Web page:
Holiday Visits Can Be Eye-Opening


Even with the challenges of the year, many of us are heading home for the holidays. Or, at the very least, we’re making plans to check in with our aging parents. According to  AARPs Caregiving in the U.S. 2020 Report, eleven percent of family caregivers are “long-distance caregivers,” meaning they live more than an hour away from their loved ones, yet provide various kinds of assistance.

It’s often difficult to assess the state of a senior adult’s health and functional abilities from afar. So, for many families, holiday visits are the only opportunity they get see their aging loved ones in person.

As joyful as the visits may be, it’s a good idea to pay even closer attention than usual to determine if there are any changes in your loved one’s behavior or physical well-being. If things aren’t quite what you expected, it may be time to start thinking about their care going forward.


What to look for:

When you head home for the holidays to visit an aging adult, check for the following:

  1. Household neglect: Look for rotting food in the refrigerator, stacks of unpaid bills, an unusual lack of tidiness, evidence of mold or vermin, scorched cookware – anything that might indicate that your loved one is not paying attention to their daily household tasks.
  2. Physical neglect: You may notice clothing that is especially odiferous, stained, or dirty, and that the person exhibits an unkempt appearance, and lack of personal hygiene or cleanliness.
  3. Unusual Weight Loss or Gain: This typically indicates that something is amiss. The person may not be eating properly, missing meals, overeating, or not taking their medications. They also may not be as physically active as they had been. Or, they may even be depressed.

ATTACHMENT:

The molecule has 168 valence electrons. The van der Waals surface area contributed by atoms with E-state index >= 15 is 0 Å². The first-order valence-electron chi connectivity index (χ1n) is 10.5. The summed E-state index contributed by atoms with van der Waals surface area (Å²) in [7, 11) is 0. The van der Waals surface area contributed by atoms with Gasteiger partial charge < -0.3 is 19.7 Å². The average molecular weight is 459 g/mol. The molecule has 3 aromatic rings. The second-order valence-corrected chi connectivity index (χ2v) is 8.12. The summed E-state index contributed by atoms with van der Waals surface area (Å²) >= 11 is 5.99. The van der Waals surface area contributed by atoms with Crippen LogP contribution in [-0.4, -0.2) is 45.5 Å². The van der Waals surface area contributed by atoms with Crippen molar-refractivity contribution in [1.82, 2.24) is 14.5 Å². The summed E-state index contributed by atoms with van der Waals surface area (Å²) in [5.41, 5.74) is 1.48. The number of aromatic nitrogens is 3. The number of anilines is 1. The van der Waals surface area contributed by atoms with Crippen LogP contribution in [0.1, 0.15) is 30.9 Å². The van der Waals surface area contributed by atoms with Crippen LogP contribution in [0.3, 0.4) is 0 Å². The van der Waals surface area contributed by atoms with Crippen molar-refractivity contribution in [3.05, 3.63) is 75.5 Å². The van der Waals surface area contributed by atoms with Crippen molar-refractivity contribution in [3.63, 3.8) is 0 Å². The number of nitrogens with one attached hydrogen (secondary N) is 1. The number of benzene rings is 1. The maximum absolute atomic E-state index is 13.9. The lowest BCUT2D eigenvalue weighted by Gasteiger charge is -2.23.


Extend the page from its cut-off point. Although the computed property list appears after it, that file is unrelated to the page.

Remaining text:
4. Lack of mobility: Pay close attention to the way your loved one moves and walks. Any noticeable changes in gait or the appearance of pain can indicate an issue. If your loved one is unsteady on his feet, he may be at risk of falling. According to the Centers for Disease Ctrol and Prevention (CDC), an estimated three million people are treated at emergency departments every year for fall-related injuries like hip fractures.
  5. Noticeable behavioral changes: You may notice that your loved one exhibits extreme irritability, aggressive and erratic behavior, anxiety, keeps repeating stories or questions, shows disorientation and/or a lack of interest in things, or refuses to engage in conversation.
  6. Forgetfulness: You also may notice an unusual level of forgetfulness – something that’s out of the ordinary – like leaving the stove top on or the car running in the garage. These are warning signs. While occasional forgetfulness comes with aging, more acute forms can be brought on as a result of certain medications. “But frequent and persistent memory lapses may indicate the onset of dementia and/or Alzheimer’s disease, and should not be ignored,” advises John Mastronardi, Executive Director of The Nathaniel Witherell.
  7. Other things to be aware of: Very slow recovery from illness, infections, and medication that is not being taken.

What you can do:

Check that your loved one’s environment is as safe as possible: Remove rugs that could cause someone to slip or fall; add safety bars in the shower; make appointments for your loved one to see their primary care physician and dentist, and arrange for their transportation to and from the doctors’ offices.

Keep on hand your loved one’s medical records and list of medications in case of emergency. Consider making a list for your loved one of people to contact. Leave your contact information with their neighbors or clergy.

You also may need to speak to a knowledgeable person about finding senior care and/or a compassionate, responsible on-site caregiver to check in on your loved ones and the state of their households. We at the Witherell can help.

Feel free to contact Justine Vacarro, the Witherell’s Director of Social Work, at 203-618-4257 for further information.


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